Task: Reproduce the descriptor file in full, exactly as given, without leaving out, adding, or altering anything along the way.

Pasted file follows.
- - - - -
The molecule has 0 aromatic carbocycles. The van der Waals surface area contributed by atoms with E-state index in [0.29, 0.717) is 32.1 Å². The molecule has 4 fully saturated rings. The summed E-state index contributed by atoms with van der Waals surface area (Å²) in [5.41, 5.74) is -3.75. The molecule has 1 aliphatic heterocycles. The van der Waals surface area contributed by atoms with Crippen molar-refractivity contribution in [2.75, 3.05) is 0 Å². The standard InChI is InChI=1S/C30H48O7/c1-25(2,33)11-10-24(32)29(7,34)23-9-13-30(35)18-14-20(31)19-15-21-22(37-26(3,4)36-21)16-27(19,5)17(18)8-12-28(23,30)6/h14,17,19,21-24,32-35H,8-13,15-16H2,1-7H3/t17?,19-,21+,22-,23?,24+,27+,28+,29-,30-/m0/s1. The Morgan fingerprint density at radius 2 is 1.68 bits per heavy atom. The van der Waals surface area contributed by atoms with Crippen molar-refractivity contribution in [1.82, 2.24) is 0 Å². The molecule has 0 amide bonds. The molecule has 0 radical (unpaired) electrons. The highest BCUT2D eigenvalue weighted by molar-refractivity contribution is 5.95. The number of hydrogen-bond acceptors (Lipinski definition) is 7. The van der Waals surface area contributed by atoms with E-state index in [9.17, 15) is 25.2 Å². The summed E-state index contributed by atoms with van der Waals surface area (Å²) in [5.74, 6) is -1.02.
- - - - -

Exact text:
The molecule has 0 aromatic carbocycles. The van der Waals surface area contributed by atoms with E-state index in [0.29, 0.717) is 32.1 Å². The molecule has 4 fully saturated rings. The summed E-state index contributed by atoms with van der Waals surface area (Å²) in [5.41, 5.74) is -3.75. The molecule has 1 aliphatic heterocycles. The van der Waals surface area contributed by atoms with Crippen molar-refractivity contribution in [2.75, 3.05) is 0 Å². The standard InChI is InChI=1S/C30H48O7/c1-25(2,33)11-10-24(32)29(7,34)23-9-13-30(35)18-14-20(31)19-15-21-22(37-26(3,4)36-21)16-27(19,5)17(18)8-12-28(23,30)6/h14,17,19,21-24,32-35H,8-13,15-16H2,1-7H3/t17?,19-,21+,22-,23?,24+,27+,28+,29-,30-/m0/s1. The Morgan fingerprint density at radius 2 is 1.68 bits per heavy atom. The van der Waals surface area contributed by atoms with Crippen molar-refractivity contribution in [1.82, 2.24) is 0 Å². The molecule has 0 amide bonds. The molecule has 0 radical (unpaired) electrons. The highest BCUT2D eigenvalue weighted by molar-refractivity contribution is 5.95. The number of hydrogen-bond acceptors (Lipinski definition) is 7. The van der Waals surface area contributed by atoms with E-state index in [9.17, 15) is 25.2 Å². The summed E-state index contributed by atoms with van der Waals surface area (Å²) in [5.74, 6) is -1.02.